Republican candidate for Georgia governor Vernon Jones [who is African American] vowed to ban the training in his state if elected.

Parent advocates against CRT and similar teachings have also targeted school board members for election defeat. Two vocal opponents of CRT won with nearly 70% of the vote in a Dallas-area school district.

“By a landslide vote, they don’t want racially divisive Critical Race Theory taught to their children or forced on their teachers,” electee Hanna Smith [said]. That election came after the area saw a surge of controversy when the school board called for a “Cultural Competency Action Plan,” after an incident caught on video of two students chanting a racial slur.

Prior, [the Virginia parent], who founded, says equity and equality should not be conflated.

“If you were somebody that’s for equality, you certainly appreciate diversity,” he said. “You appreciate the equal opportunity for people to succeed in a colorblind meritocracy.”

Published at ABC local NewsChannel12 .com from a Sinclair Broadcast Group report. Reprinted here for educational purposes only. May not be reproduced on other websites without permission.


1. The first paragraph of a news article should answer the questions who, what, where and when. List the who, what, where and when of this news item. (NOTE: The remainder of a news article provides details on the why and/or how.)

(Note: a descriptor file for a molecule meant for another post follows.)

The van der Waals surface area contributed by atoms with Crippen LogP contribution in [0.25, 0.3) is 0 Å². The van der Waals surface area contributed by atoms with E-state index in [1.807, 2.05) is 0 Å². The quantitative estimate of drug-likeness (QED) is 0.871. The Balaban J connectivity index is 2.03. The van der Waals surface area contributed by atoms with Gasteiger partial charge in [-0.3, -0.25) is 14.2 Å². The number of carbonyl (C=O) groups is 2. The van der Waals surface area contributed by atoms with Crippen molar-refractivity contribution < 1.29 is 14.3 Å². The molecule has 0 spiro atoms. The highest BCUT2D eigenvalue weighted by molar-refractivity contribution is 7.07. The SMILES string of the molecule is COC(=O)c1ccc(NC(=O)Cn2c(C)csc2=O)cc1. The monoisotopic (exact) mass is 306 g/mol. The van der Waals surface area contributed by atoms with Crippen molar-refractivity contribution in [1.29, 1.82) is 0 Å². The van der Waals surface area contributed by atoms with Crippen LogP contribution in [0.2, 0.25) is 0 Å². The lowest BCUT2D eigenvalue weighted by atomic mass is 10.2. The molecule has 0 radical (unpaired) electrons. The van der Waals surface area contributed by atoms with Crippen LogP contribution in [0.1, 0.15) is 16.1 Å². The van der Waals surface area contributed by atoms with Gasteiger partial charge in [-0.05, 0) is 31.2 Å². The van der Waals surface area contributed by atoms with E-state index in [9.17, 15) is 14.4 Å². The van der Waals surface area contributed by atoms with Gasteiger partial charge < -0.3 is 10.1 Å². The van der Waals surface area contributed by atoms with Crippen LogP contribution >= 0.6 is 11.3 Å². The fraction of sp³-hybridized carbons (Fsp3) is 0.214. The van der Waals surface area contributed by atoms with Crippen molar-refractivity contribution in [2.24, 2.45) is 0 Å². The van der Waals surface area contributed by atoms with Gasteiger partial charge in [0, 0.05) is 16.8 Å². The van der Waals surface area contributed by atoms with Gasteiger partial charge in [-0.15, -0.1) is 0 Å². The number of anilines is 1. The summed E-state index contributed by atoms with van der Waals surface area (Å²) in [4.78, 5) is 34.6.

2. List the states currently debating and voting on legislation to ban Critical Race Theory.

3. Why do many Republican lawmakers and parents oppose the teaching of Critical Race Theory to students?

4. How does Virginia parent Ian Prior refute the claim that there is no evidence that Critical Race Theory is being taught in public schools?

5. a) List the teachings/theories the Tennessee legislature included in its bill banning Critical Race Theory.
b) What penalty would a school/district receive for teaching these banned theories?

6. Read the explanation of Critical Race Theory above paragraph one at the top of the article. Ask a parent his/her opinion of this theory.

7. Watch the videos under “Resources” below. Do you think if the specific points/ideas of Critical Race Theory were explained to parents/students, the majority would support or oppose this theory? Explain your answer.


In an April 22 commentary “Biden Issues Public School Critical Race Theory Order,” attorney Kimberly Hermann writes:

Under Biden, a far more aggressive level of federal control over our nation’s K-12 classrooms will replace history (and objective truth) with identity politics and a warped view of American civics and institutions. In many cases, teachers are told to hide the racially divisive curriculum from parents. In others, students are encouraged to report the words and views of their parents and caretakers as examples of institutional racism. The initial goal is the indoctrination of young minds, but the long view is to aggregate power behind an alien political worldview that fed the dehumanizing machines of the Soviet Union and communist China.

Students: don’t buy the lie. Kimberly Hermann also wrote in her commentary:

[The teaching of Critical Race Theory] is not healthy. It erases decades of progress. And it pits our children against each other, teaching them to hate one another. Parents [and students] must stay alert because [April’s] proposed rule is just the beginning. Senate and House Democrats have already introduced bills, including the Civics Secures Democracy Act, which would require schools to promote critical race theory in exchange for more federal money.

(Kimberly Hermann is General Counsel for Southeastern Legal Foundation, an Atlanta-based constitutional public interest law firm and policy center.)